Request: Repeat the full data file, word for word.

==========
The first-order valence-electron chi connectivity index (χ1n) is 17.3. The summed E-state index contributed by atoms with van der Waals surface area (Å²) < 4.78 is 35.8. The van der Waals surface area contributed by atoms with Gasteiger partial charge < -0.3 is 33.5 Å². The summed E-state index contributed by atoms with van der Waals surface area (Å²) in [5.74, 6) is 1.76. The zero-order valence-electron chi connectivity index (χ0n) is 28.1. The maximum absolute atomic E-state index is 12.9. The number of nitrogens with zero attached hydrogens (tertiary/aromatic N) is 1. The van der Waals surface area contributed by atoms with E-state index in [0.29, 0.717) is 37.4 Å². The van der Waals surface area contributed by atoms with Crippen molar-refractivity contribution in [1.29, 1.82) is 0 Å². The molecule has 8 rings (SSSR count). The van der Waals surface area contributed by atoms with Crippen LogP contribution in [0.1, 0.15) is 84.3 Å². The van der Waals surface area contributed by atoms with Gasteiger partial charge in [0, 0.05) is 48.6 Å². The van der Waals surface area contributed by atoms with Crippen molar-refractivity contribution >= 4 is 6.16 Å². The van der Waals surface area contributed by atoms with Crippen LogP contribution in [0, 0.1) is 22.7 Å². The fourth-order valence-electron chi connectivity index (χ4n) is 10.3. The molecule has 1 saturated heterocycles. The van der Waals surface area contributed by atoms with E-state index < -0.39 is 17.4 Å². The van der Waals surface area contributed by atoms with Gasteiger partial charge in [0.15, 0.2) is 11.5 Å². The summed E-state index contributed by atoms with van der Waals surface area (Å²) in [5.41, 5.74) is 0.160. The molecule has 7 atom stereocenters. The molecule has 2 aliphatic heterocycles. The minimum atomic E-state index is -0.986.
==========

The first-order valence-electron chi connectivity index (χ1n) is 17.3. The summed E-state index contributed by atoms with van der Waals surface area (Å²) < 4.78 is 35.8. The van der Waals surface area contributed by atoms with Gasteiger partial charge < -0.3 is 33.5 Å². The summed E-state index contributed by atoms with van der Waals surface area (Å²) in [5.74, 6) is 1.76. The zero-order valence-electron chi connectivity index (χ0n) is 28.1. The maximum absolute atomic E-state index is 12.9. The number of nitrogens with zero attached hydrogens (tertiary/aromatic N) is 1. The van der Waals surface area contributed by atoms with E-state index in [0.29, 0.717) is 37.4 Å². The van der Waals surface area contributed by atoms with Crippen molar-refractivity contribution in [1.29, 1.82) is 0 Å². The molecule has 8 rings (SSSR count). The van der Waals surface area contributed by atoms with Crippen LogP contribution in [0.1, 0.15) is 84.3 Å². The van der Waals surface area contributed by atoms with Gasteiger partial charge in [0, 0.05) is 48.6 Å². The van der Waals surface area contributed by atoms with Crippen molar-refractivity contribution >= 4 is 6.16 Å². The van der Waals surface area contributed by atoms with Crippen LogP contribution in [0, 0.1) is 22.7 Å². The fourth-order valence-electron chi connectivity index (χ4n) is 10.3. The molecule has 1 saturated heterocycles. The van der Waals surface area contributed by atoms with E-state index < -0.39 is 17.4 Å². The van der Waals surface area contributed by atoms with Gasteiger partial charge in [0.15, 0.2) is 11.5 Å². The summed E-state index contributed by atoms with van der Waals surface area (Å²) in [5.41, 5.74) is 0.160. The molecule has 7 atom stereocenters. The molecule has 2 aliphatic heterocycles. The minimum atomic E-state index is -0.986.